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The country's top tech companies are mobilizing against President Trump's executive order barring federal contractors from offering diversity and inclusion training to their employees.
The executive order could force tech companies with large federal government contracts — including Google, Amazon and Microsoft — to decide between continuing to take hundreds of millions of dollars or pursuing efforts to educate their workforce on issues such as systemic racism and unconscious bias.
"I'm concerned that this sends the wrong message to companies that have done the right thing," said Jason Oxman, president of the Information Technology Industry Council, which counts Amazon, Google, Microsoft, Salesforce and Oracle among its ranks. The federal government contracts with hundreds of thousands of companies across a range of industries, including nearly all of the largest tech companies, as longtime partners.
Microsoft, Amazon and Honeywell declined to comment on the order. Verizon, AT&T, Oracle, Salesforce, Dell and Google did not immediately respond to requests for comment.
Already, experts and lawyers have suggested the executive order could violate the First Amendment, considering it attempts to draw strict, specific boundaries around the speech of private citizens. Oxman said legal action is "certainly a possible outcome," but ITI hasn't made any final decisions about how to proceed.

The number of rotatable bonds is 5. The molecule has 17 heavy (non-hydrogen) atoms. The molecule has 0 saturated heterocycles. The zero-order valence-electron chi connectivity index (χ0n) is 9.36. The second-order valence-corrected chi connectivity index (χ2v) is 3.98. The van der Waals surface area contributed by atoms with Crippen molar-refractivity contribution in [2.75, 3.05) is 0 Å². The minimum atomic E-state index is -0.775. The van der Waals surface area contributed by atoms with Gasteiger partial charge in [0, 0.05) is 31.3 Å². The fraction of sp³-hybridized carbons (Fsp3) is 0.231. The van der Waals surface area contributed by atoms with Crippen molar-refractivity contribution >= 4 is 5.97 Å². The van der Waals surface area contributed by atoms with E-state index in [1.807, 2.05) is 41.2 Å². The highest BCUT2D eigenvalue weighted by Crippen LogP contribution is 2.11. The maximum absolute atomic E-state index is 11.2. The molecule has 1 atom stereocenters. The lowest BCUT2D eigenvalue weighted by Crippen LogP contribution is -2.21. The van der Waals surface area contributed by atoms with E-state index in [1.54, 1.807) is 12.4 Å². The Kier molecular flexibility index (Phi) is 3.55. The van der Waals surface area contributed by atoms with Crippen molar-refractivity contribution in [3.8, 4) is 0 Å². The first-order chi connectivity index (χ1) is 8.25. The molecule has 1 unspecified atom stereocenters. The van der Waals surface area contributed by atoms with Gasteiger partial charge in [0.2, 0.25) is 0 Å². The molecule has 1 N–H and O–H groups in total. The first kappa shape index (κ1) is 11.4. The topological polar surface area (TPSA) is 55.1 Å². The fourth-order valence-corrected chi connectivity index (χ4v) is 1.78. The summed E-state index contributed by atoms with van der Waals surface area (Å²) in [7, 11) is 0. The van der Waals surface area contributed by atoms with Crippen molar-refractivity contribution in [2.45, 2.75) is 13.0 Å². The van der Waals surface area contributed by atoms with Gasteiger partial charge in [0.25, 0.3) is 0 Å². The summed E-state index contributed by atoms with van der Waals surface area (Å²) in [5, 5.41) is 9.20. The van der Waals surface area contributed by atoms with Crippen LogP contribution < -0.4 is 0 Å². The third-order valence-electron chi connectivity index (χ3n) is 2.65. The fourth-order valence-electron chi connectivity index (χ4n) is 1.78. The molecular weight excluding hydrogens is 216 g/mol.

The Executive Order on Combating Race and Sex Stereotyping prohibits any D&I training that promotes messages implying "an individual, by virtue of their race or sex, is inherently racist, sexist or oppressive, whether consciously or unconsciously" — language that is a standard part of unconscious bias trainings — or that "meritocracy or traits such as a hard work ethic are racist or sexist, or were created by a particular race to oppress another race," among other provisions.
"Our founding documents rejected these racialized views of America, which were soundly defeated on the blood-stained battlefields of the Civil War," the executive order reads. "Yet they are now being repackaged and sold as cutting-edge insights. They are designed to divide us and to prevent us from uniting as one people in pursuit of one common destiny for our great country."
The Internet Association, another tech trade group representing Silicon Valley companies, issued a statement calling the executive order an "overreach."
"The internet industry is deeply concerned with the administration's latest executive order," said Sean Perryman, IA's director of social impact policy. "This EO is an overreach by the administration and undermines all the meaningful work being done by civil liberty groups, industry and other stakeholders to build a more inclusive workforce."
It's possible that companies could be forced out of their federal contracts or barred from entering new contracts if they hold D&I trainings over the next several months. Under the order, the Department of Labor is required to develop rules and build out an enforcement and auditing team to hold companies to the new standards over the next 60 days.